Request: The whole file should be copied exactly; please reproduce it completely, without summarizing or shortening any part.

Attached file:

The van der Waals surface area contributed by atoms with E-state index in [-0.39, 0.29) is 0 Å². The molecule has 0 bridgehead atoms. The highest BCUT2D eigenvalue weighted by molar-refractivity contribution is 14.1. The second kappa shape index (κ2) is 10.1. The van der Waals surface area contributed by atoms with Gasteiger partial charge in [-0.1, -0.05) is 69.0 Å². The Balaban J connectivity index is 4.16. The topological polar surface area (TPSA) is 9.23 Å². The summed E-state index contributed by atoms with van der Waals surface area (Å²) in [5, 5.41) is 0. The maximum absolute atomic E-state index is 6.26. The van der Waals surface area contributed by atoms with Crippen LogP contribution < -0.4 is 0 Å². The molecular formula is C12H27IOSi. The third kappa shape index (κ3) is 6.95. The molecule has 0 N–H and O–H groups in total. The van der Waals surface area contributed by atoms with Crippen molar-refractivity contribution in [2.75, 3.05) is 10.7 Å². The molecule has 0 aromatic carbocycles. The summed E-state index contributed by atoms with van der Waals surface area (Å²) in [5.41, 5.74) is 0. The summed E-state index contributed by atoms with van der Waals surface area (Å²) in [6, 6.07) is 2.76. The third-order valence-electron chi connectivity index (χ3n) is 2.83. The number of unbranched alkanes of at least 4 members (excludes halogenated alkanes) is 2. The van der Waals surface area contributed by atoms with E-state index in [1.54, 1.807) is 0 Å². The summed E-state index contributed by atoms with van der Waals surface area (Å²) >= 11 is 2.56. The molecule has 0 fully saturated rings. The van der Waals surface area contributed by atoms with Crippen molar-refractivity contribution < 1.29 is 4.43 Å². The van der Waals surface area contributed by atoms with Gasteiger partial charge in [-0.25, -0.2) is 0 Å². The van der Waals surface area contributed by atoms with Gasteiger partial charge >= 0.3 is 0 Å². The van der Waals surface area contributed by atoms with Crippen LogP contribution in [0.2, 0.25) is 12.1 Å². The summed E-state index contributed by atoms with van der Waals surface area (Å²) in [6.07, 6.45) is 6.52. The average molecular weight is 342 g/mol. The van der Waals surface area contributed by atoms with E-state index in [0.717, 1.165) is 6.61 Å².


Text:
The van der Waals surface area contributed by atoms with E-state index in [-0.39, 0.29) is 0 Å². The molecule has 0 bridgehead atoms. The highest BCUT2D eigenvalue weighted by molar-refractivity contribution is 14.1. The second kappa shape index (κ2) is 10.1. The van der Waals surface area contributed by atoms with Gasteiger partial charge in [-0.1, -0.05) is 69.0 Å². The Balaban J connectivity index is 4.16. The topological polar surface area (TPSA) is 9.23 Å². The summed E-state index contributed by atoms with van der Waals surface area (Å²) in [5, 5.41) is 0. The maximum absolute atomic E-state index is 6.26. The van der Waals surface area contributed by atoms with Crippen LogP contribution < -0.4 is 0 Å². The molecular formula is C12H27IOSi. The third kappa shape index (κ3) is 6.95. The molecule has 0 N–H and O–H groups in total. The van der Waals surface area contributed by atoms with Crippen molar-refractivity contribution in [2.75, 3.05) is 10.7 Å². The molecule has 0 aromatic carbocycles. The summed E-state index contributed by atoms with van der Waals surface area (Å²) in [5.41, 5.74) is 0. The summed E-state index contributed by atoms with van der Waals surface area (Å²) in [6, 6.07) is 2.76. The third-order valence-electron chi connectivity index (χ3n) is 2.83. The number of unbranched alkanes of at least 4 members (excludes halogenated alkanes) is 2. The van der Waals surface area contributed by atoms with E-state index in [1.54, 1.807) is 0 Å². The summed E-state index contributed by atoms with van der Waals surface area (Å²) >= 11 is 2.56. The molecule has 0 fully saturated rings. The van der Waals surface area contributed by atoms with Crippen molar-refractivity contribution < 1.29 is 4.43 Å². The van der Waals surface area contributed by atoms with Gasteiger partial charge in [-0.25, -0.2) is 0 Å². The van der Waals surface area contributed by atoms with Gasteiger partial charge >= 0.3 is 0 Å². The van der Waals surface area contributed by atoms with Crippen LogP contribution in [0.2, 0.25) is 12.1 Å². The summed E-state index contributed by atoms with van der Waals surface area (Å²) in [6.07, 6.45) is 6.52. The average molecular weight is 342 g/mol. The van der Waals surface area contributed by atoms with E-state index in [0.717, 1.165) is 6.61 Å².